Friday, 7 February 2014

The Sitter (2011)

Jonah Hill plays the worst babysitter ever in this comedy that's a lot lower on laughs than it should be, and certainly pales in comparison to the '80s greatness of Adventures In Babysitting. The script, by Alessandro Tanaka and Brian Gatewood, sets things up well enough, but then derails within the first 15-20 minutes, leaving director David Gordon Green hoping that the cast can salvage something from the situation. They can't.

As a favour for his mother, Noah Griffith (Hill) agrees to babysit three youngsters for an evening. There's young Blithe (Landry Bender), a girl who keeps trying to make herself appear much older than she is. There's Rodrigo (Kevin Hernandez), an angry young man who lies to let out that anger by blowing things up with cherry bombs. Last, but not least, there's Slater (Max Records), who has anxiety and identity issues. As if looking after the three kids wouldn't be enough of a problem on its own, Noah is called by his selfish girlfriend, Marisa (Ari Graynor), and asked if he could kindly pick up some drugs for her and meet her at a cool party. Being the irresponsible sort that he is, Noah takes the kids along while he meets drug dealer Karl (Sam Rockwell) and his right hand man, Julio (J. B. Smoove). And things start to go wrong.

If The Sitter was a completely laugh-free zone, with no potential to be entertaining, then it would be an easier film to dislike and completely dismiss (which is, I'm sure, how some people feel about it anyway), but the irritating thing about it is the uneven tone. Things start off amusingly enough, and it all looks promising as Hill meets the kids and tries to establish his take-no-shit stance from the outset, but then it all just becomes too dark once the kids are dragged along to a "simple" drug deal. From then on, the movie moves from one confrontation to the next, with things getting progressively darker and more violent. This may have been the intention of the writers, and director, but it's not the best outcome for a film marketed as a comedy.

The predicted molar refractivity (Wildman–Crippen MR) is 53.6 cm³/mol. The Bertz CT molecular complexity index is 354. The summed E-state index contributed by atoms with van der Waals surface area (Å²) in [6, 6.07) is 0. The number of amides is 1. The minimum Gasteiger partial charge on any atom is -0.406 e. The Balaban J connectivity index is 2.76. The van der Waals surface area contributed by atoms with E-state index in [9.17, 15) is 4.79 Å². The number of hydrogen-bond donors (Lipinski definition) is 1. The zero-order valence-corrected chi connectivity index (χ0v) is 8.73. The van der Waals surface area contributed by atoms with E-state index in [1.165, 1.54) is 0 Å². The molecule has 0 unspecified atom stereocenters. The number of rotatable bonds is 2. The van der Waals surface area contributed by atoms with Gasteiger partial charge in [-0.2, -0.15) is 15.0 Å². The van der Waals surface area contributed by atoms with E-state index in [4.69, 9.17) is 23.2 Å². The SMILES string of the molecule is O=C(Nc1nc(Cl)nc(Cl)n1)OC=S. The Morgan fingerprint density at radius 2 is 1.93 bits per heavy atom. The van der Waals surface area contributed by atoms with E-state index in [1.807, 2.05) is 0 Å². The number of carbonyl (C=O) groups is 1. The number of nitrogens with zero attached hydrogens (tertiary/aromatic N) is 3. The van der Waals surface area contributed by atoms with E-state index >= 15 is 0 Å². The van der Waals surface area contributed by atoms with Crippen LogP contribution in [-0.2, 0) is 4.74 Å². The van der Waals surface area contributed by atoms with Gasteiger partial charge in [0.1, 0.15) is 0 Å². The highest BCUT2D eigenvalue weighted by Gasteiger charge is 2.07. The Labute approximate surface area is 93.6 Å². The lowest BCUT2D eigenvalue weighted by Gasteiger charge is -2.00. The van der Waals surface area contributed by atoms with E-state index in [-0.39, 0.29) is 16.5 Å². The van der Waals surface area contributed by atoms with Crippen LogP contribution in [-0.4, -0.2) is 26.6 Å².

Hill ticks the boxes here, in terms of his comedy style, while the kids are just a bit too angst-ridden and rebellious to be likable, although Bender just about manages to stay sweet while also being a smartass. Graynor is okay, but stuck playing a loathesome character, Rockwell is wonderful as Karl, Smoove is stuck with some of the most unpleasant lines from the script, and Kylie Bunbury brightens up the screen, thanks to the fact that she's allowed to play one of the nicest characters in the movie.

Ultimately, this is a film that's too flippant to be enjoyed as a comedy thriller and too dark to be . . . . . . . . . . . . . . enjoyed as a comedy thriller. There are some moments to enjoy, but they're few and far between.


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